Anthropologists Use Ancient Skeletal Collection to Study Anemia and Frailty


Newswise — A team of researchers, including a University of La Verne anthropologist, has developed a new methodology for investigating anemia and other diseases after studying a Portuguese skeletal collection dating back to the 19th and 20th centuries.

Kanya Godde, assistant professor of anthropology at the University of La Verne, and two other researchers from California State University, Sacramento conducted the first selective mortality and frailty study of a documented, modern skeletal collection that included 540 individual skeletons.

The study was published in the March issue of PLOS One Journal.

The researchers got a glimpse into the past health of individuals living in urban Portugal. Documentation for these individuals included their sex, age-at-death, birth and death dates, occupation, and cause of death.  The study used the Luís Lopes Collection of identified modern skeletons curated at the National Museum of Natural History and Science in Lisbon, Portugal.

“Our goal was to show people you can analyze pathology, or disease, data in different ways and ultimately, shape the way to study a skeletal collection,” Godde said.

The researchers investigated the skeletal evidence for anemia as an indicator of stress or frailty. Ultimately, taking a closer look at whether the lesions found in the collection were indicators of the disease and pointed to an increased risk of death.

The results however did not support the traditional model for disease.                                                                   

“We were not expecting such a clear answer,” Godde said. “When it comes to skeletal biology, it can be hard to match skeletal data to historic records to find the answers, but in this case everything aligned.”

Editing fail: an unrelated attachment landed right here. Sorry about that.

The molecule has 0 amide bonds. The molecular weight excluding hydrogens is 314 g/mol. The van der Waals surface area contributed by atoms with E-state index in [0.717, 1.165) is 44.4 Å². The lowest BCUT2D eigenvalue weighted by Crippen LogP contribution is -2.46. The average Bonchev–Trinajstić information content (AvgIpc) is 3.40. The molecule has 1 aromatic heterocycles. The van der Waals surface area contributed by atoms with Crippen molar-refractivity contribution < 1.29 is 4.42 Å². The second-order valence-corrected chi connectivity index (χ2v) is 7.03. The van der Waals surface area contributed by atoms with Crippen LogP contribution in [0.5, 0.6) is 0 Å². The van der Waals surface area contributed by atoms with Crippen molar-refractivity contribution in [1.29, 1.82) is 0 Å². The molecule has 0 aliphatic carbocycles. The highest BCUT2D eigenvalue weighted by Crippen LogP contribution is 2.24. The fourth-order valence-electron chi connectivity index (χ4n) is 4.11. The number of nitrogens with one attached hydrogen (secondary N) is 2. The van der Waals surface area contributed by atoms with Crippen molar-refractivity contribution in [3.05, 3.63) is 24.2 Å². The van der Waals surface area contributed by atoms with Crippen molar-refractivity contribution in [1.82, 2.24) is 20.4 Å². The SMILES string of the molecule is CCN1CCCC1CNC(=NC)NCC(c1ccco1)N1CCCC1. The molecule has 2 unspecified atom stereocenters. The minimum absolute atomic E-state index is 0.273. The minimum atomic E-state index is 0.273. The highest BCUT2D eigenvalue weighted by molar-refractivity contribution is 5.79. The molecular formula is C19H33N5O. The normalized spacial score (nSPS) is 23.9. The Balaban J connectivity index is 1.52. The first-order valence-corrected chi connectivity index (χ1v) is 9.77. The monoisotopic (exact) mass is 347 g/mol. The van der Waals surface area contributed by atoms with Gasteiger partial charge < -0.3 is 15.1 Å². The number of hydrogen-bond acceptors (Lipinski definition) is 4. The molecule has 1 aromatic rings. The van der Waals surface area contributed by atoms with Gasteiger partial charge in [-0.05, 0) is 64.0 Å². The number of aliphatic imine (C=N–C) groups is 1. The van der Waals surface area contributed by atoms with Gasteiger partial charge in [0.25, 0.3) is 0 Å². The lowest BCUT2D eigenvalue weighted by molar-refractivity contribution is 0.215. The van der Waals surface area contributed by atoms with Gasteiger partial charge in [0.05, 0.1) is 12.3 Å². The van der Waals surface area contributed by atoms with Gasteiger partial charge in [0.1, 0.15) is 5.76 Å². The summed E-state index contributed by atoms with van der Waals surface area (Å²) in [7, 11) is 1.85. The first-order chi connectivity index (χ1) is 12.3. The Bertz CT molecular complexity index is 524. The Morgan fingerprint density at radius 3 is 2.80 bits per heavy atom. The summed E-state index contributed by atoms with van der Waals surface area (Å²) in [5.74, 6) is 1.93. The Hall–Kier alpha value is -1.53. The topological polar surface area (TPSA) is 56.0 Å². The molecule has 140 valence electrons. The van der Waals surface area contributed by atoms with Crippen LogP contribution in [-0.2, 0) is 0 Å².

According to Godde, the lesions identified in the individuals did not represent a sign of selective mortality or increased frailty; but rather the prevalence of lesions reflected the rich seaside history of Lisbon during the 1800s and 1900s, with the possibility of water-borne parasites as the contributing factor.

The skeletal remains of males showed a higher incidence of anemia, in addition to a significantly younger mean of age-at-death, when compared to their female counterparts.

Godde and her students in her Research in Biological Anthropology class are using the methodology she helped develop in their evaluation of the East Smithfield Black Death cemetery.

“I’m using the CURE model (course-based undergraduate research experience) to teach students how to conduct skeletal biology research and provide them with an in-class research experience comparable to an apprenticeship, using 3-D technology and a superfast computer purchased by a William M. Keck Foundation grant,” Godde said. “It is rewarding to watch the students discover answers to their questions about past populations that can only be addressed through original research.”

 

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